Rommel had fourteen divisions under his command in October 1942. This included two German armoured divisions (15 Panzer and 21 Panzer), two Italian armoured divisions (Littorio and Ariete), two German infantry divisions (90th Light and 164th Infantry) and eight Italian infantry divisions (including Trento, Bologna, Brescia, Folgore (parachute), Pavia and Trieste (mobile division)). The Pistoria division occurred the Bardia position at the time of the battle, while the Giovani Fascisti (Young Fascists) were mainly based away at the oasis of Siwa, deep in the desert, so only six of the Italian infantry divisions fought at El Alamein. He also had four battalions of paratroops, formed into the Ramcke Parachute Brigade.
Rommel was badly outnumbered in armour, and for once couldn't make up for that with quality. His best tanks were 88 Panzer III 'specials' and 30 Panzer IV 'specials', both armed with long guns that were effective anti-tank weapons (especially the long 75mm gun of the Panzer IV. As well as these 118 'specials' he had 85 Panzer IIIs with a shorter anti-tank gun and 8 of the older Panzer IV infantry support tanks with the short 75mm gun, for a total of 211 effective German tanks. He also had 278 Italian tanks, mainly the obsolescent M13/40.
Rommel had 475 field and medium artillery guns (200 German and 275 Italian), 300 Italian anti-tank guns and 290 50mm, 68 76.2mm and 86 of the dual purpose 88mm anti-aircraft and anti-tank weapons.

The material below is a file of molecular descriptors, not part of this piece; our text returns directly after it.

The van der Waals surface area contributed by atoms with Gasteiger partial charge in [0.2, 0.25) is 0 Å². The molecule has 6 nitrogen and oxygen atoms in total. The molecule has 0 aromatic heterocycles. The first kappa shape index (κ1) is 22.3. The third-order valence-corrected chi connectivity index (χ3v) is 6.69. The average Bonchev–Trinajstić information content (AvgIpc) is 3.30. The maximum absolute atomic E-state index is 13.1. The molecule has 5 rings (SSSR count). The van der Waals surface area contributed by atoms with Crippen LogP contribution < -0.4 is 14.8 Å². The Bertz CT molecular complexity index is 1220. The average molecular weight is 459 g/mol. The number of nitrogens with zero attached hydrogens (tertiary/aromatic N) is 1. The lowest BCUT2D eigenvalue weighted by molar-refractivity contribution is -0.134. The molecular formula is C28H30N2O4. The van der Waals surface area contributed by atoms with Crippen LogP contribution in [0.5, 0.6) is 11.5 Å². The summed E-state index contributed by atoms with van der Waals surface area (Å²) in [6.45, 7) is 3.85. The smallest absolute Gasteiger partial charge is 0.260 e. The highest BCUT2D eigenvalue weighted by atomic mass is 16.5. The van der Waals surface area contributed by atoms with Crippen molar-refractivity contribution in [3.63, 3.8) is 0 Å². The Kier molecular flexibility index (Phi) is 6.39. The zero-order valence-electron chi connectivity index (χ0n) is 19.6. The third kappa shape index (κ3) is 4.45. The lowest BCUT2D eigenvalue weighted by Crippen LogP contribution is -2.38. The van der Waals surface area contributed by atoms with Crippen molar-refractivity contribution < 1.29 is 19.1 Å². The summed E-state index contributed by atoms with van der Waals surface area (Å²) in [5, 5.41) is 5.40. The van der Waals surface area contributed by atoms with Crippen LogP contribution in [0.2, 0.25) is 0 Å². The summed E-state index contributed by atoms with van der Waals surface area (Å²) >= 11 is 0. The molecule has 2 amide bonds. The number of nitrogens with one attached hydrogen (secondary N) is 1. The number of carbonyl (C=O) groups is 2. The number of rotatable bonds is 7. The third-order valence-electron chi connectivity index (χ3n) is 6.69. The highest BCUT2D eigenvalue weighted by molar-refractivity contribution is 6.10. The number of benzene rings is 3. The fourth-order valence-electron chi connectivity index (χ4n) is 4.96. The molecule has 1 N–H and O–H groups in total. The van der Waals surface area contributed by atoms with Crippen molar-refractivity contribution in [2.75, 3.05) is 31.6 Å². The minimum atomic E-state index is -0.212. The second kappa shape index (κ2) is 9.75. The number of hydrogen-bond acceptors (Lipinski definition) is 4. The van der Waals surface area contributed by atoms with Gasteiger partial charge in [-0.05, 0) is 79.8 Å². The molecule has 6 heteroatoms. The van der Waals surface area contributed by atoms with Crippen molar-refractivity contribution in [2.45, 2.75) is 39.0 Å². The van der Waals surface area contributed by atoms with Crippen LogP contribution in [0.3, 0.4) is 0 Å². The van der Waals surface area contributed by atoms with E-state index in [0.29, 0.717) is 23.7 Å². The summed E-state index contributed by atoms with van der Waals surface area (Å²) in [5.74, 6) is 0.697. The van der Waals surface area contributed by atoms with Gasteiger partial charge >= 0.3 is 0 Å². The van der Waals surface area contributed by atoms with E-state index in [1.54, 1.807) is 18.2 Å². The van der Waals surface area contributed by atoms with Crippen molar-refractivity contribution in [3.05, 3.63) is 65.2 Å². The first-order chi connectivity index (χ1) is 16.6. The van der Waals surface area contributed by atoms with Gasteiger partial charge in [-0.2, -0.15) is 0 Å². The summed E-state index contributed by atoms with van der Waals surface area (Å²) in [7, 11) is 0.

In the air the two sides were more numerically balanced, with around 350 aircraft serviceable on the German side. However the German fighter tactics worked against them at this point, with many of the aces focusing on fighter-vs-fighter battles and achieving high personal scores, while ignoring the far more significant Allied bombers.
One of the biggest problems on the Axis side was that Rommel was unwell, having pushed himself rather too much during the desert campaign. On 16 September General Georg Stumme arrived to serve as his second in command, and this allowed Rommel to go on sick leave on 23 September. During this period he visited Hitler in East Prussia, where he was given his Field Marshal's baton. He was still on sick leave when the battle broke out, leaving Stumme in command. The situation got worse when Stumme died of a heart attack early in the battle, leaving the army without a commander until General von Thoma took over.